Man Vs. Machine

Editor’s Note: This column, “LBWA” (Leadership By Wandering Around), is based on the premise that, in order to find out what’s going on in the field, a parks and rec leader has to leave his or her desk and “wander around” the area of operations, talk to people, ask questions, and kick around ideas with the individuals in the thick of delivering services to the public. So the author will bring up issues and ask the leaders among the readership to share their knowledge and experiences.

Strictly speaking, I don’t think I have “technophobia,” since that involves a fear of complex technology–especially computers–and I don’t fear the machine. But what I do fear is that human beings are fast becoming–or maybe we’ve already become–slaves to the machine instead of masters.

Now, before you stop reading and turn the page, saying, “What the heck does this have to do with recreation?”, pause a moment and think of the last time you went on vacation and really, I mean really, left work behind? As professional “recreators,” are we setting the example when we go on vacation and really use the time to unwind, or merely extend the wireless umbilical cord of technology beyond the normal leash length? Has the term “The Man,” denoting the figurative person who controls the world, been replaced with, “The Machine”?

Consuming Common Sense

When you left for the last vacation, did you pack a laptop? Did you bring a cell phone and charger? Did you make sure a Blackberry or Iphone was in the bag? How about your kids? Were they wired to all their gaming or viewing equipment, and were the batteries fresh? Did you bring a Wii so you could play pseudo-tennis in an air-conditioned hotel suite while the tennis courts outside baked in the afternoon sun?

My wife and I were talking about this the other day, and she gave a good example of the reliance on technology overtaking common sense and God-given brain power. She received a call from our oldest son in Oklahoma. He was at a Wal-Mart, and Mom was in Georgia. He called because he was looking for something and couldn’t find it, so he called her to see if she knew where it was in the store.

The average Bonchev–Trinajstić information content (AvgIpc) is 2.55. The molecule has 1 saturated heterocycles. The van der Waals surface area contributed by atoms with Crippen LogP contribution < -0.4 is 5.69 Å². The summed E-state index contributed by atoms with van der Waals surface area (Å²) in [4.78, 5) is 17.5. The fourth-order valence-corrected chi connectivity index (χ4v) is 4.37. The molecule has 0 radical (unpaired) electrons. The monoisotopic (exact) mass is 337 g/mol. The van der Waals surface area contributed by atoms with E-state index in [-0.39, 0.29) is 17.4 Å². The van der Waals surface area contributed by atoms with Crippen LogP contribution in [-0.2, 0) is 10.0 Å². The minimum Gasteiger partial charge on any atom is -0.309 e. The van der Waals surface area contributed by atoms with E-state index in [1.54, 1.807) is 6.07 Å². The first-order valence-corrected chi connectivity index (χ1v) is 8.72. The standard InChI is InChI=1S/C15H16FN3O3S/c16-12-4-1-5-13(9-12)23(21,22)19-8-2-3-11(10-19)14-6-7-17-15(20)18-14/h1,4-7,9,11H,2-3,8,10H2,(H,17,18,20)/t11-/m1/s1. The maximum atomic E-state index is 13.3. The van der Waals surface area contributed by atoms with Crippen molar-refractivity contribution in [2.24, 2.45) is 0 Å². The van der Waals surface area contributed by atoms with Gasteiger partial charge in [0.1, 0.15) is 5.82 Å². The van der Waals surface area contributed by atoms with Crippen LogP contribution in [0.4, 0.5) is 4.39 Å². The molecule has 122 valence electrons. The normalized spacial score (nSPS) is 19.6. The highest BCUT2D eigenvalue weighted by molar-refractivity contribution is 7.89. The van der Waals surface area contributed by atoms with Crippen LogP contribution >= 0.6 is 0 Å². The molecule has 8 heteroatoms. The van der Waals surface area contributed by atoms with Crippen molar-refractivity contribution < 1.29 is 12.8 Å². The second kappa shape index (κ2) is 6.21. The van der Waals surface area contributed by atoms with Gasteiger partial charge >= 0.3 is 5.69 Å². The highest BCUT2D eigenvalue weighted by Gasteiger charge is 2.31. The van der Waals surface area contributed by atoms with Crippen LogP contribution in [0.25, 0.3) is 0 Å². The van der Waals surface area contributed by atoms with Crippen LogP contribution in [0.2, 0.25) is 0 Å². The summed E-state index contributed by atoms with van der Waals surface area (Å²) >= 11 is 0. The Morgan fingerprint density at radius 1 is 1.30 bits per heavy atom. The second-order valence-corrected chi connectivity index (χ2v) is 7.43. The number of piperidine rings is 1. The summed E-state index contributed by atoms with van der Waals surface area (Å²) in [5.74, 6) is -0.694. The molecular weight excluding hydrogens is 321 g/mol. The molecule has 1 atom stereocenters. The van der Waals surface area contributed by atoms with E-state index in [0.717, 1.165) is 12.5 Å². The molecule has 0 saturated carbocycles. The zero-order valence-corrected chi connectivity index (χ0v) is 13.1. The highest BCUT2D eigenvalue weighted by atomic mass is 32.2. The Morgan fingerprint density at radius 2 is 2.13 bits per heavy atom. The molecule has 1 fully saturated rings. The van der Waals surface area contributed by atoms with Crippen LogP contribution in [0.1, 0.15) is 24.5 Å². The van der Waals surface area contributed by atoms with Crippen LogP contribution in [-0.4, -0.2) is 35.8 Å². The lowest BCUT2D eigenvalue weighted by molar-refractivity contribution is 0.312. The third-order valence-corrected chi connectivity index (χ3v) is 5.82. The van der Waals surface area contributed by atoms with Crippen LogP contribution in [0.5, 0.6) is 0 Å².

She said she was silent for several moments, trying to comprehend that she was really getting this call. Then she said slowly and distinctly, “Did you ever think to ask someone in the store before you called your mother across the country to ask?”

It was easier for him to slip that cell phone off his belt and dial home than it was to find a human store attendant and ask. Shame on him, but it illustrates how technology has turned us into instant-gratification freaks.

Pressure To Be Hard-Wired

I do accept that when on the job, time is money, information is power, and moving at the speed of light is important to stay competitive. But is that supposed to extend to vacation too?

This phenomenon dawned on me a few years ago when I was preparing to leave for an unprecedented two-week vacation. I was somewhat apprehensive. Leaving for a couple of days generally netted about 200 e-mails to catch up on and several voice mails, not to mention all those sticky notes.

I thought when I turned on the “office assistant,” it would block e-mails, but I discovered that they still came into my inbox and only informed the sender I wasn’t there. But that takes away my free will. If I was home and someone with whom I didn’t want to talk to knocked on my door, I just wouldn’t answer the door. Or if the caller ID indicated someone I didn’t want to talk with, I wouldn’t answer.

So a day or so before I left, I called the IT guy and told him I didn’t want to come back after two weeks and spend several days catching up on e-mails. I wanted to cut the cord, stop the e-mails, shut the door, and not open it. He said I couldn’t do that. I asked why. He said the “system” didn’t allow it.

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